Ben Butler's two large sculptures and seven drawings at Zg are deeply meditative, relying on the mindful, quiet repetition and symmetry of a mandala--an aid to contemplation that frees the mind from everyday concerns. Nest, occupying much of the floor in Zg's main gallery, is composed of 11 labyrinthine frames in unfinished poplar. The wooden bars that form each frame are fastened together with glue and nails to create an openwork shape like an elongated turtle shell or seedpod. Each such frame nestles inside another that's slightly larger. The other sculpture, A Shaker Melody, is a stack of boxes made of unfinished wood. Butler's 2003 show at Zg included three sculptures of tilted tables, and he's also made a piece called Nesting Barn, which was similar to Nest but consisted of barn shapes. He says he began to find specific references superfluous because what he was really interested in was "something that can evoke many processes, from human construction to natural growth."
The repeating forms of Butler's work are organized according to carefully calculated changes in shape, color, and proportion. In Nest the length of each piece of wood in one frame is 80 percent of that of the frame just outside it, but the thickness of each piece is 90 percent of that in the next. As a result the work is open and airy toward the outside but becomes denser toward its center. Walking around Nest produces constantly shifting perspectives on its core and the impression of a rhythmic visual flutter.
Butler, who grew up mostly in Winnetka and now lives on Long Island, was interested in math and science as a teenager, and in college he considered a double major in art and neuroscience. He ended up majoring in art, and in 2003 got an MFA from the School of the Art Institute. Chuck Close was an important influence: originally an abstract expressionist painter who "had every variable open to him," Butler says, Close eventually placed "extreme limitations" on his process to produce his pointillist portraits. Butler's decision to limit his shapes and processes was also influenced by one of his professors, John Bisbee, who makes a single sculpture "out of exactly one ton of 12-inch spikes."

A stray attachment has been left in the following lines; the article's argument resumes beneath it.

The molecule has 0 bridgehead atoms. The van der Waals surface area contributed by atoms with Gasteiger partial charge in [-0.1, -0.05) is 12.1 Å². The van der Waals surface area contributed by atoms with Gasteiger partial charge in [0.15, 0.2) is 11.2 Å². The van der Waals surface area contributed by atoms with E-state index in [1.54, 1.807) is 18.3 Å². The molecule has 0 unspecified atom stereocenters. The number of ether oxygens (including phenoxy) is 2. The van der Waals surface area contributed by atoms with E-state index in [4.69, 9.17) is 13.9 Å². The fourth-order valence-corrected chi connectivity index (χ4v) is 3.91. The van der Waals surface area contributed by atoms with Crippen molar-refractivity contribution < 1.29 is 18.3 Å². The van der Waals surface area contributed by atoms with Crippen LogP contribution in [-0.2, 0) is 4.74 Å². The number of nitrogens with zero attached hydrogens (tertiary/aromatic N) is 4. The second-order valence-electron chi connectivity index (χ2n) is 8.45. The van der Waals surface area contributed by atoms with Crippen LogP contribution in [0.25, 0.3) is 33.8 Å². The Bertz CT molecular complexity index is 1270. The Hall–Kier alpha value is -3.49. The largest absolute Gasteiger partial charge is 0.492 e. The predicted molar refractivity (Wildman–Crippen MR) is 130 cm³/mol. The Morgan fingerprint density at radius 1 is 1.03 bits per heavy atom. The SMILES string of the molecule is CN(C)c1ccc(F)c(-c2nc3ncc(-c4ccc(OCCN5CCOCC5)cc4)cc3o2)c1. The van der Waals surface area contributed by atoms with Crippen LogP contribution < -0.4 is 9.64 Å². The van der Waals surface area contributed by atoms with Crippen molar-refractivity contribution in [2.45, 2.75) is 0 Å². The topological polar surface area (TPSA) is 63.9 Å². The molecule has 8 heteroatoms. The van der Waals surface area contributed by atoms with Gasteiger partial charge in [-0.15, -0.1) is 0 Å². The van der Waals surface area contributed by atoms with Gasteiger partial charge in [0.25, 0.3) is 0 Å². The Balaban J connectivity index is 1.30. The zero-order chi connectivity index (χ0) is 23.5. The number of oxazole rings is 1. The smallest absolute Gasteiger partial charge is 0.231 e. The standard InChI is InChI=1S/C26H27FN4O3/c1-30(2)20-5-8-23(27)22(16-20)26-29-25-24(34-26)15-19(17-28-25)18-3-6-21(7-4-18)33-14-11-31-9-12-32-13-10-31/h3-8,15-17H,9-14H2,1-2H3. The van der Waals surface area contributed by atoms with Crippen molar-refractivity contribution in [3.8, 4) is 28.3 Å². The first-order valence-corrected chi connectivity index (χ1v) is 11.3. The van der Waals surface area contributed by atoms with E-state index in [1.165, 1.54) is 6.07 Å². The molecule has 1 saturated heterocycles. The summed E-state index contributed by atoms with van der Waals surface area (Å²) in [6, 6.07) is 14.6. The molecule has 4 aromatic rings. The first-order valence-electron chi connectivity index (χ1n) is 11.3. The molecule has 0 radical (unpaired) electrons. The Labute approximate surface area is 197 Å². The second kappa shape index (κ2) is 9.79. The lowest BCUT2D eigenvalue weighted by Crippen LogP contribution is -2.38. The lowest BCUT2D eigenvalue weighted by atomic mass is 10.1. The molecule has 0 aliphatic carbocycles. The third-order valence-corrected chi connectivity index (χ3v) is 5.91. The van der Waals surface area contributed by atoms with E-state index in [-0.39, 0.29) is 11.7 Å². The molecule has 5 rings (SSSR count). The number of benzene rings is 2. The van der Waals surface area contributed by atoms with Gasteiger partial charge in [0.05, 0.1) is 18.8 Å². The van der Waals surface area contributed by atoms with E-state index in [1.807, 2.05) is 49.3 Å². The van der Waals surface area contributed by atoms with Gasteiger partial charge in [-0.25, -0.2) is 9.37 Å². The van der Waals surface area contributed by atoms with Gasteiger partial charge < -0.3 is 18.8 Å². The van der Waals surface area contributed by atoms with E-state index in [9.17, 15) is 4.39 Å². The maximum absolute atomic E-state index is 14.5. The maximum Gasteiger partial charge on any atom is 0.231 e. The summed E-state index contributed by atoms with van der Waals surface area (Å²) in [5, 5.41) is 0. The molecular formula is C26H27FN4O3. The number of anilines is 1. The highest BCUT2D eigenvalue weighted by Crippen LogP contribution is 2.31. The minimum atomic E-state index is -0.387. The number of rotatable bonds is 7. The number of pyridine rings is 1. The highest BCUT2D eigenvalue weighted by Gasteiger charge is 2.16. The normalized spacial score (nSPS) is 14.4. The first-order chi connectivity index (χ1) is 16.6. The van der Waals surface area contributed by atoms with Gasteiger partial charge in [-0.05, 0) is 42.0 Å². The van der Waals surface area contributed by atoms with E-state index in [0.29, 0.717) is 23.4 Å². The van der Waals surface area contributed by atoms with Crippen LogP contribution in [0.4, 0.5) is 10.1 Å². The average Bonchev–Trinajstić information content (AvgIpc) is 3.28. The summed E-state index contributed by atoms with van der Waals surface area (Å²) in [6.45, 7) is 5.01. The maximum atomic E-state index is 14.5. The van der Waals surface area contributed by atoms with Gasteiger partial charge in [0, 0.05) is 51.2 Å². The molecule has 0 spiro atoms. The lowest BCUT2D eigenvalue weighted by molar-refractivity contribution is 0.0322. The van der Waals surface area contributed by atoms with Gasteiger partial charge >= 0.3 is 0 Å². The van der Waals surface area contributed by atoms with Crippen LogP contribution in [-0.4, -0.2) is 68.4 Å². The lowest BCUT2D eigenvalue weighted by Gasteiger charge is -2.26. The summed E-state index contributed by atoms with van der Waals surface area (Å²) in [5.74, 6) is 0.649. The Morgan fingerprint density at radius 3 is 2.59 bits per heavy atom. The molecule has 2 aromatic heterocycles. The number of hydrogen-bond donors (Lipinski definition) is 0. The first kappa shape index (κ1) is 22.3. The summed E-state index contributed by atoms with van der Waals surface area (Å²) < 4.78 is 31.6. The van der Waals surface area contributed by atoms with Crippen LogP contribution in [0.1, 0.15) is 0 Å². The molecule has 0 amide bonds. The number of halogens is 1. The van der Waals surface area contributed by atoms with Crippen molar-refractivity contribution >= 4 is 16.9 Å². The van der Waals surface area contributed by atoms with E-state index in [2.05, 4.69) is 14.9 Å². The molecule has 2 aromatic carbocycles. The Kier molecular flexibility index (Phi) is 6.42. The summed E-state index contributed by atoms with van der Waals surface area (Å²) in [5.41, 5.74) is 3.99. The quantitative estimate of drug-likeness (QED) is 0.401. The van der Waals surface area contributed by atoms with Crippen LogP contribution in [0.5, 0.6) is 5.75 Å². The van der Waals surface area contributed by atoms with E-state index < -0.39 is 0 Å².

Butler's abstract drawings are even more freeing to the mind than his sculptures. During a residency in Vermont last year, he was working on a series of black-and-white drawings. He didn't really know where to take the series, but after accidentally spilling coffee on a study he was doing, he thought that the stains added "a kind of warmth." The next day he began using the tea he was drinking, applying it with a brush. Finding he couldn't get any but the lightest tones, he started mixing black ink into the tea to produce deeper shades. "Suddenly these very dry, systematic drawings became a little more engaging," he says. All seven of the drawings at Zg were made with ink and tea.
Butler begins with a pencil sketch of regular shapes changing in accordance with a detailed plan. In one untitled work, each portion of a nine-by-nine grid contains four squares nested within one another and growing progressively darker as the squares get smaller. But only at the very center of the grid are all four squares concentric; the further one gets from the center, the more skewed the "stack" becomes, until at the paper's corners the darkest square is at the very edge. As your eye travels out from the middle, things become more and more askew--as if you were falling off the edge of the world.
Quinto Acuto, named after the type of Gothic arch it depicts, shows ten rows of such arches, 12 small ones in the row at the top and 3 large ones at the bottom. As the rows appear to recede, those farthest away seem to be dissolving into pure light. Butler made the outlines of the arches, consisting of ten bands in the bottom row, thinner toward the top by removing one band for each row. This little mathematical game helps him make a great point: even mystery and beauty evolve logically from the seen world.
Where: Zg, 300 W. Superior
When: Through February 5
Nancy Paschke, 1939-2005
Nancy Paschke, an artist whose quirky, endearing portraits can be seen at Judy A. Saslow Gallery through February 26, died in her sleep on January 17. She'd had Parkinson's disease for three decades and lived in a Chicago nursing home, where her husband, celebrated Chicago painter Ed Paschke, had visited her regularly. He died, also in his sleep, at Thanksgiving.
Art accompanying story in printed newspaper (not available in this archive): photos/Charles Eshelman, Fred Camper.